Probiotics & Prebiotics

Understanding probiotics & prebiotics

What is probiotics?

Probiotics and prebiotics are both elements that are covered within nutritional science. They are, in the simplest terms, things that make up part of a healthy eating routine. If you do not consume enough of either, then your gut health can significantly suffer. Without them, your microbiome – that is, the natural environment within your gut – will not be sufficiently diverse, which can lead to adverse health effects. Many people take them routinely as part of their daily intake of food to ensure that their guts are always in good condition. However, there is no need to consume them from food supplements so long as you have a good diet with a great deal of variety in it. In this regard, they are not dissimilar to vitamins – although there is plenty of vitamin supplement available to buy, people who consume them through their diet don't need them. That said, these nutritional elements are not so widely understood as vitamins which means that getting a helping hand from supplements that contain them is increasingly popular.

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 What is the difference between probiotics and prebiotics?

Although they have very similar names, pre- and pro-biotics are, in fact very different things. To be clear, probiotics are live microorganisms that are found in a variety of foodstuffs, often in the form of a culture. In short, they are bacteria. Although many people associate bacteria with germs, there are certain types that are good for health when they are consumed. Put simply, good bacteria help the gut to do its primary job of breaking down food so that it can be converted into energy and so the good nutrients from it – including proteins and vitamins – absorbed by the body. On the other hand, prebiotics is not bacteria. Indeed, they are not alive at all! What they are is food for the bacteria you want to grow in your gut. In most cases, they are fibrous material that people cannot digest but which the microorganisms in your gut can, helping them to thrive.

How do you take probiotics and prebiotics?

Pro- and pre-biotics are found in many foods. Probiotics are found in foodstuffs like sauerkraut, kimchi, pickles and yoghurt. On the other hand, prebiotics are found in foods with a high fibre content, such as bananas and legumes. As such, they are consumed orally. Even if you purchase products that are specifically designed to contain them, they are eaten or drunk. In other words, they are not like medications that can be taken intravenously or with a suppository. The whole point is that you want them to go down the oesophagus and to enter the digestive tract directly and in the most natural way possible. Once they have entered the gut, they should remain there for a time quite naturally. However, over-consumption of them can lead to problems with needing the toilet excessively which means they should be taken in the recommended doses or the effect can be counterproductive.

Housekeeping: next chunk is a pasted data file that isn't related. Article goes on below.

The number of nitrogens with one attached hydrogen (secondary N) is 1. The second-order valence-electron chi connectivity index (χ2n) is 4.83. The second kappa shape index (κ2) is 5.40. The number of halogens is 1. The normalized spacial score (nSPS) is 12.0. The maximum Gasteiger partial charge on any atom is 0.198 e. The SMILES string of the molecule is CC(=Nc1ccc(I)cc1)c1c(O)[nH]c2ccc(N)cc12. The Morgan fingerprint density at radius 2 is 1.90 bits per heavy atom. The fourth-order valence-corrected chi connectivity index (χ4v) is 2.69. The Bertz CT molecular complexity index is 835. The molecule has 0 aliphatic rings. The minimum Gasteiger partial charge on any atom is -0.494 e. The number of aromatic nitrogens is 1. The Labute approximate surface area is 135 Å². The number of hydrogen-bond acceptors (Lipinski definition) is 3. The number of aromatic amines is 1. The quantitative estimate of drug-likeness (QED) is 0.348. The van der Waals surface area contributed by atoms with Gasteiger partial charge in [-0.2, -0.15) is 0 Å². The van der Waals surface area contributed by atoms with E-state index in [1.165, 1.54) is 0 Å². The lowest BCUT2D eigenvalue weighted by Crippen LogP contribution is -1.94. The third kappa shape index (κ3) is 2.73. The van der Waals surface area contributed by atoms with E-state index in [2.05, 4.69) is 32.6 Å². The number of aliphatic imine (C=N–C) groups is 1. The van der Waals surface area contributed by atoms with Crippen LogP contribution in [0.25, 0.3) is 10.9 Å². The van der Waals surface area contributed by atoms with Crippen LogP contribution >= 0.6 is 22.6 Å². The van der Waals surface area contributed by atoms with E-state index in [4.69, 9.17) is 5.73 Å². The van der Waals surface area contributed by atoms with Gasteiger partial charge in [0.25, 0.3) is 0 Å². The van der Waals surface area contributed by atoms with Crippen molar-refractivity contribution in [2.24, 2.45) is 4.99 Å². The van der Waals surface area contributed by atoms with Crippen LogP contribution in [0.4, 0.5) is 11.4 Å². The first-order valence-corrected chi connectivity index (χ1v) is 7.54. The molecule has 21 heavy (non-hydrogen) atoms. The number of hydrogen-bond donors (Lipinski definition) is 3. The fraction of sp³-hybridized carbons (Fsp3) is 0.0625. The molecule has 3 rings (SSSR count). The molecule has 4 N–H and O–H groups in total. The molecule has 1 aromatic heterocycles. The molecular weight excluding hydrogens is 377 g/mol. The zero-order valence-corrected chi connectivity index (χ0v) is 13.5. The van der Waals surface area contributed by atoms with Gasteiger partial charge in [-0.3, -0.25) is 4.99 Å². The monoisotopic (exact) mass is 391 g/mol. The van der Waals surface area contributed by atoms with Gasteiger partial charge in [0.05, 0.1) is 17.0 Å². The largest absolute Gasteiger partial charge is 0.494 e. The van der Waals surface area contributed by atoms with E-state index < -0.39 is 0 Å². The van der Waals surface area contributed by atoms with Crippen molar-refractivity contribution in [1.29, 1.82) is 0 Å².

When should you eat probiotics and prebiotics?

The opinion is divided about the best time to eat probiotics and prebiotics. Some manufacturers of food products that contain one or other of them say that eating them on an empty stomach is preferable. For this reason, many are marketed as the sort of thing you would consume with your breakfast. That said, other food product designers state that their products are best consumed with a meal so that the process of absorbing them into the gut is more natural. In addition, some scientific studies into saccharomyces boulardii microorganisms, a type of bacteria that is known to be particularly beneficial in the gut, have found that there is no difference whether they is consumed with or without a meal. In other words, the viability of certain products does not seem to rely on whether the gut is empty or not.

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Who discovered probiotics?

The first probiotic to ever be known to science was a certain strain of a bacillus – a rod-shaped bacteria that is a member of the Firmicutes phylum - in a type of Bulgarian yoghurt. This probiotic was named Lactobacillus bulgaricus to reflect the fact that it was first found in Eastern European yoghurt. A physician and microbiologist named Stamen Grigorov was credited with the discovery when it was first made in 1905. The Bulgarian scientist merely noted the existence of this bacillus, however, and did not go on to theorise greatly on the existence of others and what they might be doing in the guts of human beings. The modern-day theory that is based on his initial discovery is generally attributed to Élie Metchnikoff, a Nobel laureate who gained his prize for his work on immunity. It was the Russian-born Metchnikoff who first came up with the idea that Bulgarian peasants, who consumed their local yoghurt in great quantities throughout their lives, tended to live longer lives than other comparable communities.